I am still a little annoyed at Jordan's structure of the plots, though. He seems to tell one story, then another, then another, then finishes with the climax, rather than merging them through the book. For example, the first few chapters are all about Perrin's story. Then we don't see him for the rest of the book. Mat gets the most story though (his is the only one that actually gets a satisfying conclusion), while Egwene gets nothing more than an appearance in Tel'aran'rhiod. Though, to be fair, if I had to read a hundred pages of her walking, I'd probably throw my Kindle out the window.
Perrin's story is fairly straightforward, but we jump right into the action. It is a far quicker start than we have had since maybe the Dragon Reborn. He doesn't waste any time to go after Faile but just as it starts getting interesting, it ends and we have to wait for the next book.
Elayne's story is, yet again, the weak point. Though, probably this is because I'm not a huge fan of overly political stories, even if I like a smattering of the genre in others. She meets up with the borderland rulers and thus brings them into the plot after being introduced at the beginning of the last book. This is yet another example of how Jordan doesn't seem to understand longterm storytelling. There are times you can do this kind of thing, and times you can't. The scene from Path of Daggers could have served as a portion of the prologue to this book and nothing would have been affected.
Mat's story is definitely the second best part of Winter's Heart. After not appearing in the last book, he is back. He organises the escape of Aes Sedai while finally meeting the Daughter of the Nine Moons, and she is not what he expected. I liked how the Aes Sedai now have to depend on him to get them out. There is a rather touching scene where a Seanchan woman walks in on him and Joline. He grabs her and kisses her to hide her ageless face. Once she realises why he's doing it, she continues, but is crying while it's happening. Aes Sedai, those champions of cool serenity, are broken by the invaders.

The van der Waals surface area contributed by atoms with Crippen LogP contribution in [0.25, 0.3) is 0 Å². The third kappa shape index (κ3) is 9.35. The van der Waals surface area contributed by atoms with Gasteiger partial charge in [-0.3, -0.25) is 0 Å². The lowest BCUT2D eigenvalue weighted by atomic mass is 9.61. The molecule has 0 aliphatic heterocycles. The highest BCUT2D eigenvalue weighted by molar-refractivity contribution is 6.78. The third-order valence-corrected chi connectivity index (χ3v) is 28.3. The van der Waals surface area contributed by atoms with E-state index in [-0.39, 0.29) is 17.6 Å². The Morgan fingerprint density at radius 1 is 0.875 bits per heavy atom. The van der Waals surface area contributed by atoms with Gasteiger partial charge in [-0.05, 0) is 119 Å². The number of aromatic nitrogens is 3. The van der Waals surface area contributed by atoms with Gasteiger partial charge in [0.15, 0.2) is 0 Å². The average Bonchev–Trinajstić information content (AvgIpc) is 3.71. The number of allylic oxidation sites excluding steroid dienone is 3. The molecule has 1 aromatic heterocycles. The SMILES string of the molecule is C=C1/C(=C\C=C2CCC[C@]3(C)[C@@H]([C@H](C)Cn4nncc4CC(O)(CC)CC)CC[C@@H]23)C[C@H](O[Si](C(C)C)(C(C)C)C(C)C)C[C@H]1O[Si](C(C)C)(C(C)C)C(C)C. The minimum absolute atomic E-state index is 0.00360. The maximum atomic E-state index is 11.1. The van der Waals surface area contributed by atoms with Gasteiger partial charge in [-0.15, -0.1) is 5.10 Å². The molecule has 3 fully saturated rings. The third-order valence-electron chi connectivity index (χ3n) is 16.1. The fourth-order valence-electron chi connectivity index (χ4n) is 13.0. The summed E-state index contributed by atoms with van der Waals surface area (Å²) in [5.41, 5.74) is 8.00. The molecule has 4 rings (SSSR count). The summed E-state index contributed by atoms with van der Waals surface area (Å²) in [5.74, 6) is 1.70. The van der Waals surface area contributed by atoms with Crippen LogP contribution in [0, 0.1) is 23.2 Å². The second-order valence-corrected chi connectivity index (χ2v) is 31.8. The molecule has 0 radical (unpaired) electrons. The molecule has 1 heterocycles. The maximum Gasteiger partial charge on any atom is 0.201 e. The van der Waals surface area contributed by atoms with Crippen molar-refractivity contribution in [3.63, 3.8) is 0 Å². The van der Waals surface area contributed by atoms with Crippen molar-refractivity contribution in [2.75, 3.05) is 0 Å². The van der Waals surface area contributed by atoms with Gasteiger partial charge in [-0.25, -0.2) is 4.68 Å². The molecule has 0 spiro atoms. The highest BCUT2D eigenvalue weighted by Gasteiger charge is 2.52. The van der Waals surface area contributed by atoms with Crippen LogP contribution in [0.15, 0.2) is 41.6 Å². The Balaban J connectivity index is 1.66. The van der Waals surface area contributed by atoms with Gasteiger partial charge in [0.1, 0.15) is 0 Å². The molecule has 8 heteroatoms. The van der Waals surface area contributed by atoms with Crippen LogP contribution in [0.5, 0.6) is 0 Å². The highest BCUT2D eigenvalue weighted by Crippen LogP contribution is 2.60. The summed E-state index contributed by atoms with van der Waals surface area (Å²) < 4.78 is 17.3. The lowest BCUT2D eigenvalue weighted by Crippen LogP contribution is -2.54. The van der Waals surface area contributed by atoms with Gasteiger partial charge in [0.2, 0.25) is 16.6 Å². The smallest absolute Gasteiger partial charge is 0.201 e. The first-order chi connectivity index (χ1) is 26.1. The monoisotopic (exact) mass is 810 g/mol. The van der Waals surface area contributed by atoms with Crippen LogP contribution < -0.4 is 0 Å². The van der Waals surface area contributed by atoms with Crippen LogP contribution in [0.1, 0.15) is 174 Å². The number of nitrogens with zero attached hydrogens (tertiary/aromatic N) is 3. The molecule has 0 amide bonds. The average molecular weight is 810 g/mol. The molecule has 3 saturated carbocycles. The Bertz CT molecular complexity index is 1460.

Rand prepares himself to disappear for a while following the attack on him from the Asha'man, but while doing so, he is also making preparations to cleanse Saidin, something he's been thinking of for a few books now. Also, in this book, he finally gets Elayne, Aviendha and Min together in a room for the first time. It's unfortunate that we don't get the first meeting of Min and Aviendha and we just jump into the three walking towards Rand, but it's kind of made up by their scenes after the meeting.
It is the ending that is the reason to buy this book, if any more were needed. We haven't had a decent finale since Lord of Chaos, and certainly not one that felt natural since the Fires of Heaven, so this one is very welcome. It doesn't have any huge battles with thousands of men fighting, but the amount of the Power wielded is enough to make you feel as if it were. Since the introduction of the concept of the One Power in the Eye of the World, this is what we've been waiting for, to actually see the male and female halves being used together, to see Saidin and Saidar used in a battle. It is the closest we've ever got to witnessing the War of Power, and it is an immensely exciting and satisfying end.
To conclude, it's still not perfect, but it is the best book since Fires of Heaven. Winter's Heart breathes new life into the series, along with some monumental changes. It is just such a shame it is to be followed by Crossroads of Twilight.
There is no doubt that the pace of this book is slower the earlier books and it feels much more compartmentalized: The first section follows Perrin, the second follows Elayne, the third follows Mat and the fourth Rand.
However, knowing what happens in the story subsequent to this book, I think the sequence of events laid out here can really be viewed as the foundations for the end of the series. It (and CoT) is a prologue for the final books, so many important things happen that can only be properly appreciated retrospectively.
For this reason, WH gets 4 stars instead of 3 second time around.
Much loved series